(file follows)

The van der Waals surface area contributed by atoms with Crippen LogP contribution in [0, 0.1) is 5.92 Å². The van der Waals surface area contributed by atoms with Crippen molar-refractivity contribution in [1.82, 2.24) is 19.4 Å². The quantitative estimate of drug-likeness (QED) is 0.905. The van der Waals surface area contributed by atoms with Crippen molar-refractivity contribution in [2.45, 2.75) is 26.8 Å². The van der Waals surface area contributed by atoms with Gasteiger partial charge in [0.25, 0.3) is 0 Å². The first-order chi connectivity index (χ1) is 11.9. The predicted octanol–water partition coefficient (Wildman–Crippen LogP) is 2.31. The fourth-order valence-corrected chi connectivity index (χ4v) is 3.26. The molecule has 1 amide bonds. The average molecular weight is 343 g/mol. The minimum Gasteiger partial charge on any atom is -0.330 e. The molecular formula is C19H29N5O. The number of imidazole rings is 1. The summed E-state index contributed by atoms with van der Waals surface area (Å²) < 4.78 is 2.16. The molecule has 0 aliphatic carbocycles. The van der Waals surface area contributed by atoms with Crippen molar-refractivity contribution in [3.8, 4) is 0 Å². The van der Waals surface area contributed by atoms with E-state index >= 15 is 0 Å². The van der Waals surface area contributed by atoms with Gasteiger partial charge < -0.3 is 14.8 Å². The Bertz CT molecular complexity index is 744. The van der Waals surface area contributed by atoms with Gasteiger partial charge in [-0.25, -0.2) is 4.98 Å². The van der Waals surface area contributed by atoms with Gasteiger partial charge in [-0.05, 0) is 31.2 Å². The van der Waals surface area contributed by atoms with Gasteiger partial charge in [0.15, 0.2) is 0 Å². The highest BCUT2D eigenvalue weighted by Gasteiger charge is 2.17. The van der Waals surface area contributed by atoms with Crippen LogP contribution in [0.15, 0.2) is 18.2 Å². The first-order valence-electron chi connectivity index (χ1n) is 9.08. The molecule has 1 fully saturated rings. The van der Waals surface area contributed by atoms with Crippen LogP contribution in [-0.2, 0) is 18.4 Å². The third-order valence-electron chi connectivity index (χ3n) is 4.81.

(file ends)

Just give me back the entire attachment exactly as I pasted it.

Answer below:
The van der Waals surface area contributed by atoms with Crippen LogP contribution in [0, 0.1) is 5.92 Å². The van der Waals surface area contributed by atoms with Crippen molar-refractivity contribution in [1.82, 2.24) is 19.4 Å². The quantitative estimate of drug-likeness (QED) is 0.905. The van der Waals surface area contributed by atoms with Crippen molar-refractivity contribution in [2.45, 2.75) is 26.8 Å². The van der Waals surface area contributed by atoms with Gasteiger partial charge in [0.25, 0.3) is 0 Å². The first-order chi connectivity index (χ1) is 11.9. The predicted octanol–water partition coefficient (Wildman–Crippen LogP) is 2.31. The fourth-order valence-corrected chi connectivity index (χ4v) is 3.26. The molecule has 1 amide bonds. The average molecular weight is 343 g/mol. The minimum Gasteiger partial charge on any atom is -0.330 e. The molecular formula is C19H29N5O. The number of imidazole rings is 1. The summed E-state index contributed by atoms with van der Waals surface area (Å²) < 4.78 is 2.16. The molecule has 0 aliphatic carbocycles. The van der Waals surface area contributed by atoms with Crippen molar-refractivity contribution in [3.8, 4) is 0 Å². The van der Waals surface area contributed by atoms with E-state index >= 15 is 0 Å². The van der Waals surface area contributed by atoms with Gasteiger partial charge < -0.3 is 14.8 Å². The Bertz CT molecular complexity index is 744. The van der Waals surface area contributed by atoms with Gasteiger partial charge in [-0.25, -0.2) is 4.98 Å². The van der Waals surface area contributed by atoms with Gasteiger partial charge in [-0.05, 0) is 31.2 Å². The van der Waals surface area contributed by atoms with Gasteiger partial charge in [0.15, 0.2) is 0 Å². The highest BCUT2D eigenvalue weighted by Gasteiger charge is 2.17. The van der Waals surface area contributed by atoms with Crippen LogP contribution in [0.15, 0.2) is 18.2 Å². The first-order valence-electron chi connectivity index (χ1n) is 9.08. The molecule has 1 fully saturated rings. The van der Waals surface area contributed by atoms with Crippen LogP contribution in [-0.2, 0) is 18.4 Å². The third-order valence-electron chi connectivity index (χ3n) is 4.81.